Page 3 that it’s ok to ask for help and talk about their experiences,” Crandall explained. “Even if they didn’t do anything they feel is significant, they still served their country and it’s good to get them talking about it with their families.” Cmdr. Ken Gryzmalski serves on active duty and returned from an IA deployment in 2011. He attended RWW with his wife Lauren. “We thought we were kind of beyond all of this,” Lauren shared. “We thought we would come [to RWW] and help others see that there is light at the end of the tunnel, but the more we’ve been here, we realize that we needed to be here. There are things we needed to talk about and address that we never even thought to cover.”

Gryzmalski agreed with his wife and said hearing Rear Adm. Robert O. Wray, Reservist and President of the Board of Inspection and Survey, speak at the Banquet of Honors was an eye opener for him. “I thought the Admiral addressed it pretty well and put it out there that if your on an IA and your doing this desk job in the middle of a war zone…you’re still helping out tremendously,” Gryzmalski shared. RWWs are funded by the Department of Defense’s Yellow Ribbon reintegration program and are held multiple times per year in all regions of the United States. For more information about how you can attend a RWW in your region, contact your local NOSC.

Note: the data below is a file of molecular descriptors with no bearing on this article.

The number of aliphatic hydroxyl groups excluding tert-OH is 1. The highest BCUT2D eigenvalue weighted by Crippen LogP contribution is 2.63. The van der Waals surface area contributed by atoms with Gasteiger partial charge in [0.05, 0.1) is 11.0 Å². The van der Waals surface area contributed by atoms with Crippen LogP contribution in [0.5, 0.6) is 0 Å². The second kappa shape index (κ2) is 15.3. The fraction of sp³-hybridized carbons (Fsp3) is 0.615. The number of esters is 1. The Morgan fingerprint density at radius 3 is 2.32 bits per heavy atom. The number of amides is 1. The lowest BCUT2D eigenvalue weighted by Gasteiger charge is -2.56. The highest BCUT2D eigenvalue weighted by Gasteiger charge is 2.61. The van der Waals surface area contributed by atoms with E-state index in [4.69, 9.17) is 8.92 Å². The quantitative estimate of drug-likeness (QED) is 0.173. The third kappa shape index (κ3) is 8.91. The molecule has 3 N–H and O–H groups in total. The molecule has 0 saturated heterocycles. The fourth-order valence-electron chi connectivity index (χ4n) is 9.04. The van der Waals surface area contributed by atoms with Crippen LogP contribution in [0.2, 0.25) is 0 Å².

NOSC Manchester Raises Funds for Navy Birthday Ball

NAVAL HISTORY July 1, 1797 Naval Regulations passed by Congress. July 4, 1777 John Paul Jones hoists first stars and stripes flag on Ranger Portsmouth, N.H. July 7, 1916

Thomas A. Edison becomes head of Naval Consulting Board which screens inventions for use by the Navy.

July 14, 1853 Commodore Matthew Perry Lands and holds first meeting with Japanese at Uraga, Japan.

By MC2 Maddelin Angebrand